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Ravaged by years of war which brought napalm, millions of tons of explosives and land mines, and intense fighting throughout forest areas, Vietnam's rainforests have been seriously damaged. The use of chemical defoliants during the war was particularly destructive and some areas still show signs of damage.

Today, Vietnam's breakneck economic growth has taken a heavy toll on its natural forests. Between 1990 and 2005, the country lost a staggering 78 percent of its primary forests, leaving it with only 85,000 hectares of old-growth forest (0.66 percent of its forest cover or 0.26 percent of its total land cover). The total loss of forest (38 percent during that period) has been moderate, but still is among the highest in the world. The good news is that deforestation appears to be slowing in Vietnam. Since the close of the 1990s, average annual deforestation rates have fallen by 18 percent.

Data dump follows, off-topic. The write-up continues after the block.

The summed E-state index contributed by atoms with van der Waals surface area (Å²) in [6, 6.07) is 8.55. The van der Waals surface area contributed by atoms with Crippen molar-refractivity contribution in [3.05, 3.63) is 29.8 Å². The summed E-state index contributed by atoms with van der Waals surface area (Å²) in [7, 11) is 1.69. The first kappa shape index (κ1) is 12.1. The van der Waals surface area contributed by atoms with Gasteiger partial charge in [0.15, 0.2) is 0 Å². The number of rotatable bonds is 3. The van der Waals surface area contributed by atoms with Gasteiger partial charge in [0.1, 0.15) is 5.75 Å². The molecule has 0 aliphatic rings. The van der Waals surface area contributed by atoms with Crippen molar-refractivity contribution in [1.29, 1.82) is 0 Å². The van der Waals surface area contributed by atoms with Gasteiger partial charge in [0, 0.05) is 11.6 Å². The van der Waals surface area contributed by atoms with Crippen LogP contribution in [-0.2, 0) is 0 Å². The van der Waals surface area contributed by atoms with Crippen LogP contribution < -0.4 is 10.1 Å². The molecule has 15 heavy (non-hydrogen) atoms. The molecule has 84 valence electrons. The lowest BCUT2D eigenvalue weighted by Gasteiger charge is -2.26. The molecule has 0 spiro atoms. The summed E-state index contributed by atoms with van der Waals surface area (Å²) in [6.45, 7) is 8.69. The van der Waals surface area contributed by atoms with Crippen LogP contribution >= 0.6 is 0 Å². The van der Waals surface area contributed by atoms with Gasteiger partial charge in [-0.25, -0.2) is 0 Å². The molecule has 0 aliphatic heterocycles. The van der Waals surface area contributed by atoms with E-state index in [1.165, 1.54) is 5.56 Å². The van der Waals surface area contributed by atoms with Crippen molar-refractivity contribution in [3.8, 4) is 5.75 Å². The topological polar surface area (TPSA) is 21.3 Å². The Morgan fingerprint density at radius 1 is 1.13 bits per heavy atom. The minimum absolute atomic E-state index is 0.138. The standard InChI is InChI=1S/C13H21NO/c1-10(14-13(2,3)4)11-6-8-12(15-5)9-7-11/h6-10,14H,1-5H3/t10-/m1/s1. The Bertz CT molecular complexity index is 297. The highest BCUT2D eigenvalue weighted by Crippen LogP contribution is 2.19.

Much of Vietnam's forest clearing results from commercial agriculture and subsistence activities, notably small-scale agriculture and fuelwood collection. The government has tried to stem forest loss by promoting a massive reforestation project which was initiated in 1986. Since 1990, the area covered by plantations has expanded from 967,000 hectares to more than 2.7 million hectares.

Mining is also a threat to Vietnam's forest, but on a much smaller scale. Agricultural fires can spread into forest areas during particularly dry years, especially under el Niño conditions.

The government has blamed deforestation for worsening soil erosion and floods—though the flood link is tenuous and inundations are more likely the result of poor government policies regarding land settlement than actual forest loss.

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Last updated: 4 Feb 2006

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